Essential Skills Needed By an Informatics Nurse

Being successful in the field of Nursing Informatics takes a combination of different skills.  Clinicians already have many of these skills, but there are several that she or he will still need to develop as well.  Here is a run-down of some of the most important ones:


Clinical experience is the foundation of a clinician’s effectiveness in the Informatics field.  A nurse who transitions to the Informatics field must first of all have an adequate amount of clinical experience, preferably in a variety of settings, in order to be able to analyze and decide with confidence how certain technical functionality can be applied in the clinical setting. The Informatics nurse is often designated, and expected, to be the bridge between the clinical and technical world, and speak the language of each fluently.  It would be very difficult for an Informatics Nurse to “talk the talk” of clinicians, if he or she has not had sufficient clinical experience.

Without this base of experience, a nurse can only theorize and imagine the impact of technology at the bedside.   This is not to say that some nurses with very little experience will not be successful in the Informatics field, because there are examples of such professionals. However, those nurses are rare and they have other skills and knowledge that balance their lack of experience.  However, for the vast majority, a solid background in the clinical setting, and competence in the basics of related workflows, helps ensure future success in the Informatics arena.


The unique value that a clinician brings to any Nursing Informatics role is his or her experience in patient care.  Because of that, a clinician is expected to be able to think through problems or issues and analyze them based on this wealth of knowledge and experience.  They are expected not only to understand and accept technical functionality, but to analyze and even sometimes question the validity of the functionality, in light of their knowledge of clinical workflows, best practices, and regulatory standards.


While an Informatics Nurse may not be the technical expert of a project team, by the nature of the work she or he is expected to have some kind of technical aptitude.  Informatics nurses should be able to perform their own analysis and offer suggestions to resolve issues, and this is more effective when they have a certain store of training, experience, and understanding of how certain technical functionality work.  As the liaison between the clinical end-users and the more technical members of the team, informatics nurses are expected to be able to wrap their head around technical functionality and limitations.  They are also expected to know how to use business productivity tools such as document-creation software, spreadsheets, email systems, and project tracking tools, among others.


One of the things that an Informatics Nurse will need to do on a daily basis is write and answer emails.  Clinicians must remember that business correspondence is different from personal correspondence, and take the necessary steps to learn the basics of business communication.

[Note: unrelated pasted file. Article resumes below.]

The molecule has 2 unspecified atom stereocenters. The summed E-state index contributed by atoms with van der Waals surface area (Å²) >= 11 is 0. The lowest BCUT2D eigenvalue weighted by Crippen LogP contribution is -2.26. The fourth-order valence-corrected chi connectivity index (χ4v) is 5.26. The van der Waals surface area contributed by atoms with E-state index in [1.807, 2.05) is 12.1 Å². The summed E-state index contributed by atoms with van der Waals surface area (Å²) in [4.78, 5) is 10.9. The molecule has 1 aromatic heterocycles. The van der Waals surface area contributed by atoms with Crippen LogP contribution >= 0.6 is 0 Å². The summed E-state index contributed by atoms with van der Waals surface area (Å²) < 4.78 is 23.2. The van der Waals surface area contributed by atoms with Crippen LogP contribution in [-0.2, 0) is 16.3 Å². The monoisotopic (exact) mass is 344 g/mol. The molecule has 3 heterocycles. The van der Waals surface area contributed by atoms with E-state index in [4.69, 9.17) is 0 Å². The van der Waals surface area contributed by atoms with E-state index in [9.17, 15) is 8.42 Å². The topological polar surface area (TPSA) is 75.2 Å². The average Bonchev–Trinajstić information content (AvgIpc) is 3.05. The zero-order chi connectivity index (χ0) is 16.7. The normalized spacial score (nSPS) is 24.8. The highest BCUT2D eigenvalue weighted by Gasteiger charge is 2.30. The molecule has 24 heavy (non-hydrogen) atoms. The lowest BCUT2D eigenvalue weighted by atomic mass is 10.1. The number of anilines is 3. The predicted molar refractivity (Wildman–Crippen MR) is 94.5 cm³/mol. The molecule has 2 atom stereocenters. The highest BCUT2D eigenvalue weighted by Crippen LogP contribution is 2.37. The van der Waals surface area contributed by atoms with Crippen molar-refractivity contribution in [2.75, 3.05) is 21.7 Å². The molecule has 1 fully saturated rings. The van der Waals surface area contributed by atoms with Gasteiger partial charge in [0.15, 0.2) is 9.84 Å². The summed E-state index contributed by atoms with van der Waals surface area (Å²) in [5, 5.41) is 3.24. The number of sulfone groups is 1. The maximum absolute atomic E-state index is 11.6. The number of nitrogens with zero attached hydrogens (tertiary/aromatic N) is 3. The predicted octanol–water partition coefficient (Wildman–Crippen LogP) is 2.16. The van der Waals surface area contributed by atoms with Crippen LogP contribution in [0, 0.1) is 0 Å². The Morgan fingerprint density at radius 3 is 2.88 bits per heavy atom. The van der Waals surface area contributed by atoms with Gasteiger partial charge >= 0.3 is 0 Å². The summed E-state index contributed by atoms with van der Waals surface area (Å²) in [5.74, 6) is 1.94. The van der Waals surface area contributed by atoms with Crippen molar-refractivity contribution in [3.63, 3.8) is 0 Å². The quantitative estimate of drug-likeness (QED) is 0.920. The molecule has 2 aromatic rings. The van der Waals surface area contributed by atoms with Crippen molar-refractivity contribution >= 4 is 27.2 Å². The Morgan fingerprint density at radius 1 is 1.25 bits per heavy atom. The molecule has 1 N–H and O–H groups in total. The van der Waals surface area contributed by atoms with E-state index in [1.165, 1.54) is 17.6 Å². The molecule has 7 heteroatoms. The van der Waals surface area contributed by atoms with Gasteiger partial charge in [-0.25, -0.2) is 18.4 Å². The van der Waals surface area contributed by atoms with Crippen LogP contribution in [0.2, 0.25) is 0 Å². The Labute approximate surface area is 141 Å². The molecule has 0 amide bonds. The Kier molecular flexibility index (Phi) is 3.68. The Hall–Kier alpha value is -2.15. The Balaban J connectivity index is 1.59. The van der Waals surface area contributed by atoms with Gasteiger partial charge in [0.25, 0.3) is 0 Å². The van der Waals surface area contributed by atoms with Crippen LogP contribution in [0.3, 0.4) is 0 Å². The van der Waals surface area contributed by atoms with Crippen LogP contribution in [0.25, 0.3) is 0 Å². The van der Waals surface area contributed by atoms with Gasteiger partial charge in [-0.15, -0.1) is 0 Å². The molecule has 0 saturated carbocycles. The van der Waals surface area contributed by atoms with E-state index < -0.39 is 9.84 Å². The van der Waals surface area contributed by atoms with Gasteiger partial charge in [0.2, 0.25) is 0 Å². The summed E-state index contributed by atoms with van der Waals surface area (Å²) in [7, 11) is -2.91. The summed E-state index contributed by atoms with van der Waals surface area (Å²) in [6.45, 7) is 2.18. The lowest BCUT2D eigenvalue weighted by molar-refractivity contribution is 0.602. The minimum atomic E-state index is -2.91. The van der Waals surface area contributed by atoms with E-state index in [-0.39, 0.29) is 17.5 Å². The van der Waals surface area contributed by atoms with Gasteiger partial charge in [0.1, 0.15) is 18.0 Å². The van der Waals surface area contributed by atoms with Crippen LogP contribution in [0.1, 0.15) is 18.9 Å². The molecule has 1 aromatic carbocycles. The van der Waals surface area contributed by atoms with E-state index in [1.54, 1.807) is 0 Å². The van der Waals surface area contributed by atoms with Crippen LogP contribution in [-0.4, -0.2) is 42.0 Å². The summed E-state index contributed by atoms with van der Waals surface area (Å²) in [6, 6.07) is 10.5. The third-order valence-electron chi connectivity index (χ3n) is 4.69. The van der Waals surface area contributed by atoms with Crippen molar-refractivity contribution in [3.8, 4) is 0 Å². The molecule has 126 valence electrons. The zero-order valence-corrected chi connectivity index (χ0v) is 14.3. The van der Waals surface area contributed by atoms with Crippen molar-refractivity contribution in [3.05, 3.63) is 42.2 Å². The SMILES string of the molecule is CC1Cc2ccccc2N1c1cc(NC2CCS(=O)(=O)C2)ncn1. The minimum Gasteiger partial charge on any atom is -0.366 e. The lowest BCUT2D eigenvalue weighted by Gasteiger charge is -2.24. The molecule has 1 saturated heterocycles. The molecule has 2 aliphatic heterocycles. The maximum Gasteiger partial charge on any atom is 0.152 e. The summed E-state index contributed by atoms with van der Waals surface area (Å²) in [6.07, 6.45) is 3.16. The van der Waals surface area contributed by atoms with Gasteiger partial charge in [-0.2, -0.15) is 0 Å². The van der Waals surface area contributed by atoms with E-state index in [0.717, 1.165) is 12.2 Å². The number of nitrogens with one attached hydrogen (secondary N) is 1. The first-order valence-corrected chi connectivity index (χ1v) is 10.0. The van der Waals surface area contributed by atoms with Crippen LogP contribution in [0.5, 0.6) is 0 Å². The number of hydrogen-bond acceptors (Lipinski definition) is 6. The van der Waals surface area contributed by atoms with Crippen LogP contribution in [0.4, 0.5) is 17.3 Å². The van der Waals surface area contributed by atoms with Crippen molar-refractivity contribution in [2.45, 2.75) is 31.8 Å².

The main thing to remember with business correspondence is to always be professional.  This may sound very easy and common-sense, but it is a business etiquette rule that many professionals break at one time or another.  Being professional means always being careful with an email’s tone, and to aim to be respectful and cordial even in stressful or emotionally charged situations. One rule of thumb is to never put in a business email anything that can be damaging when forwarded, either intentionally or unintentionally.  This also includes avoiding sarcasm at all cost, because on email it is often very difficult to identify this communication mode, and it can often be misunderstood and taken literally.  Avoid writing all capitals, which in email is generally considered shouting – even when the intention was simply to emphasize a point, that may not be what comes across to the recipient(s).

There are other helpful rules which you can find here and here.


From nursing school, most nurses are taught that interpersonal skills are some of the most important skills clinicians can have, right up there with clinical competence.  Nurses are trained and expected to care, not just perform procedures, create plans, or implement orders.  The interpersonal skills that a clinician develops when dealing with patients and their families, as well the the other members of the healthcare team, are very useful and highly portable into the Nursing Informatics field.  This includes the ability to listen actively and with empathy, collaborate proactively, and negotiate assertively.


As mentioned in another post, project management skills are important in any Nursing Informatics role.  It doesn’t matter whether your title has the phrase “project manager” in it or not – at some point most Informatics Nurses will be called on to be part of projects, and having the necessary project management skills will be advantageous whether they are a team member or a team lead.

Fortunately, the Project Management process is very similar to the Nursing Process.  The main difference is most probably in the tools being used – while nurses use the care planning tools and methods to initiate, execute, and evaluate a plan of care, Informatics Nursing professionals may use a variety of business productivity tools to perform the same process.

(This post was originally published in March 2012, and is occasionally updated.  Last update: July 2018)

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